My sets are very austere and most of the time I use my own props and decors. Some objects are found at antique fairs. Clothes are not an easy thing, because that style is not very common today. So, often I also create the accessories and clothes for a shooting. There are also some Argentinian designers (like Pryor, Ramirez, Müller and DePorcellana) who have interesting designs that fit my photography. So, when possible, I also use their pieces.
Do you have your own studio?
I don’t have a studio. I rent one when I need it.
Your series "Not About Death" is a bit different from the rest of your work, as it shows (mostly) old people dressed as superheroes and lying in a coffin. Why the title?
The series is different as it does not have the painterly style that some of my other projects have, yet it still addresses contemporary issues. The title is precisely due to an inspiration that did not come from death. The work explores how, as individuals, we stopped in front of the real world, because of all the baggage we carry, inculcated through cartoons, comics and fictional characters throughout our childhood. It analyzes how strongly those values and beliefs have been incorporated into the collective memory and how resistant we can become against any external attempt threatening them. It also explores our vision regarding such basic issues as the passage of time, decay, its relation to human virtues and views on good and bad, the desirable and detestable.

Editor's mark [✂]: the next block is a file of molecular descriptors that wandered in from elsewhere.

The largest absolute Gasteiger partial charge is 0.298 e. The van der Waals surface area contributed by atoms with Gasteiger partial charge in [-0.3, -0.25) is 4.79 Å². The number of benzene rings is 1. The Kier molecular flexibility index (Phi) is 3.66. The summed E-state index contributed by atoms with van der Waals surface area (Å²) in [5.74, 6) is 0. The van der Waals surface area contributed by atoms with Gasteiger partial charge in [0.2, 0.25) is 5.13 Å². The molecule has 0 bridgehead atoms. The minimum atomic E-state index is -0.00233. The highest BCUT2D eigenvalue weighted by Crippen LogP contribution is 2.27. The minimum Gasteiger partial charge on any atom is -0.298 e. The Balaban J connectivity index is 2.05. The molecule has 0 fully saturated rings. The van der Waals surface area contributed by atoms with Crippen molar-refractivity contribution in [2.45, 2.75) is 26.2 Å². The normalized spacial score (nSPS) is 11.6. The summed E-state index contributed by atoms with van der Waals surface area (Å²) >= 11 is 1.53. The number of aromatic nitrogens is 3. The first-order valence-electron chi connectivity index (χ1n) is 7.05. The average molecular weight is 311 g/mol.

All of the people you portrayed have an interesting story. So, Snow White was 94 and traveled 500 km to be portrayed by you. Who is she? And how is she today?